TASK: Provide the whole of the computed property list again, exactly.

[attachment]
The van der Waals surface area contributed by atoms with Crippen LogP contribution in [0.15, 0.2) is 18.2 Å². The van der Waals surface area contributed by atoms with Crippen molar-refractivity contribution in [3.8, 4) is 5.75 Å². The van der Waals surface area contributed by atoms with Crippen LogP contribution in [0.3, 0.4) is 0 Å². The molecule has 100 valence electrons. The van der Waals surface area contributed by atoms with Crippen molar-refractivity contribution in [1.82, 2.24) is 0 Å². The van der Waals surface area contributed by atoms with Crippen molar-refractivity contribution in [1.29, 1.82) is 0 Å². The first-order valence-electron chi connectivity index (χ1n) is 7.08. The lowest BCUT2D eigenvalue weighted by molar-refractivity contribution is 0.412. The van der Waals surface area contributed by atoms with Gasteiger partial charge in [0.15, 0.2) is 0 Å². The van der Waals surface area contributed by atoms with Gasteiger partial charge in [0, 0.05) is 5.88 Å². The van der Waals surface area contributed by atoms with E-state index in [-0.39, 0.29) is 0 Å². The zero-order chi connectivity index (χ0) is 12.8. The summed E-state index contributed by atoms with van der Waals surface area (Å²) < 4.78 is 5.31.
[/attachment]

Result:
The van der Waals surface area contributed by atoms with Crippen LogP contribution in [0.15, 0.2) is 18.2 Å². The van der Waals surface area contributed by atoms with Crippen molar-refractivity contribution in [3.8, 4) is 5.75 Å². The van der Waals surface area contributed by atoms with Crippen LogP contribution in [0.3, 0.4) is 0 Å². The molecule has 100 valence electrons. The van der Waals surface area contributed by atoms with Crippen molar-refractivity contribution in [1.82, 2.24) is 0 Å². The van der Waals surface area contributed by atoms with Crippen molar-refractivity contribution in [1.29, 1.82) is 0 Å². The first-order valence-electron chi connectivity index (χ1n) is 7.08. The lowest BCUT2D eigenvalue weighted by molar-refractivity contribution is 0.412. The van der Waals surface area contributed by atoms with Gasteiger partial charge in [0.15, 0.2) is 0 Å². The van der Waals surface area contributed by atoms with Gasteiger partial charge in [0, 0.05) is 5.88 Å². The van der Waals surface area contributed by atoms with E-state index in [-0.39, 0.29) is 0 Å². The zero-order chi connectivity index (χ0) is 12.8. The summed E-state index contributed by atoms with van der Waals surface area (Å²) < 4.78 is 5.31.